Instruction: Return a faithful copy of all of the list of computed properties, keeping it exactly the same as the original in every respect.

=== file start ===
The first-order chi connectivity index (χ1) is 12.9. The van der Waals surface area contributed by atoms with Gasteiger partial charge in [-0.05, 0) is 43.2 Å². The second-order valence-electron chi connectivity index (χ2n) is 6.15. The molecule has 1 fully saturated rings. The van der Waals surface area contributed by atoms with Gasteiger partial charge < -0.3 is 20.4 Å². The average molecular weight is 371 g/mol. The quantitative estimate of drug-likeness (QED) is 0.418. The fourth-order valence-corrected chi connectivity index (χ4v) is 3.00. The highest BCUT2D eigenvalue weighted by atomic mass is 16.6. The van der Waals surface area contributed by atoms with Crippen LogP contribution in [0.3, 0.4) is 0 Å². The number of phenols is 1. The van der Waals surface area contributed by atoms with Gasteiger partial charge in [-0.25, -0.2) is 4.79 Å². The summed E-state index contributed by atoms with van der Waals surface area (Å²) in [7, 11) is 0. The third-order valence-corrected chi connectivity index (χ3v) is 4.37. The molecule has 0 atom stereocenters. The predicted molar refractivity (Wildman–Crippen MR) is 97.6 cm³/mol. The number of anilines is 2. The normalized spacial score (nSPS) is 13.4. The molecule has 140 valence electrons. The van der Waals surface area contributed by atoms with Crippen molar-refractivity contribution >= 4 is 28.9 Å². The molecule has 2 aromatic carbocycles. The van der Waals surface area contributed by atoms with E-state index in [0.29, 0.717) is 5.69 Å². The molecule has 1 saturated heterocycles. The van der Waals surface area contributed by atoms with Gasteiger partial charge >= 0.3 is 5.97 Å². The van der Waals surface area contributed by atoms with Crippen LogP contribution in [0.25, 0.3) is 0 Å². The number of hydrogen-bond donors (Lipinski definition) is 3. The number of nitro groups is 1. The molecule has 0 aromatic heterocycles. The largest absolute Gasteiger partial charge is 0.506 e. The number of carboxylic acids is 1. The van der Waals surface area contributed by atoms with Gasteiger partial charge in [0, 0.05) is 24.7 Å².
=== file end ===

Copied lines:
The first-order chi connectivity index (χ1) is 12.9. The van der Waals surface area contributed by atoms with Gasteiger partial charge in [-0.05, 0) is 43.2 Å². The second-order valence-electron chi connectivity index (χ2n) is 6.15. The molecule has 1 fully saturated rings. The van der Waals surface area contributed by atoms with Gasteiger partial charge < -0.3 is 20.4 Å². The average molecular weight is 371 g/mol. The quantitative estimate of drug-likeness (QED) is 0.418. The fourth-order valence-corrected chi connectivity index (χ4v) is 3.00. The highest BCUT2D eigenvalue weighted by atomic mass is 16.6. The van der Waals surface area contributed by atoms with Crippen LogP contribution in [0.3, 0.4) is 0 Å². The number of phenols is 1. The van der Waals surface area contributed by atoms with Gasteiger partial charge in [-0.25, -0.2) is 4.79 Å². The summed E-state index contributed by atoms with van der Waals surface area (Å²) in [7, 11) is 0. The third-order valence-corrected chi connectivity index (χ3v) is 4.37. The molecule has 0 atom stereocenters. The predicted molar refractivity (Wildman–Crippen MR) is 97.6 cm³/mol. The number of anilines is 2. The normalized spacial score (nSPS) is 13.4. The molecule has 140 valence electrons. The van der Waals surface area contributed by atoms with Crippen molar-refractivity contribution >= 4 is 28.9 Å². The molecule has 2 aromatic carbocycles. The van der Waals surface area contributed by atoms with E-state index in [0.29, 0.717) is 5.69 Å². The molecule has 1 saturated heterocycles. The van der Waals surface area contributed by atoms with Gasteiger partial charge >= 0.3 is 5.97 Å². The van der Waals surface area contributed by atoms with Crippen LogP contribution in [0.25, 0.3) is 0 Å². The number of hydrogen-bond donors (Lipinski definition) is 3. The number of nitro groups is 1. The molecule has 0 aromatic heterocycles. The largest absolute Gasteiger partial charge is 0.506 e. The number of carboxylic acids is 1. The van der Waals surface area contributed by atoms with Gasteiger partial charge in [0, 0.05) is 24.7 Å².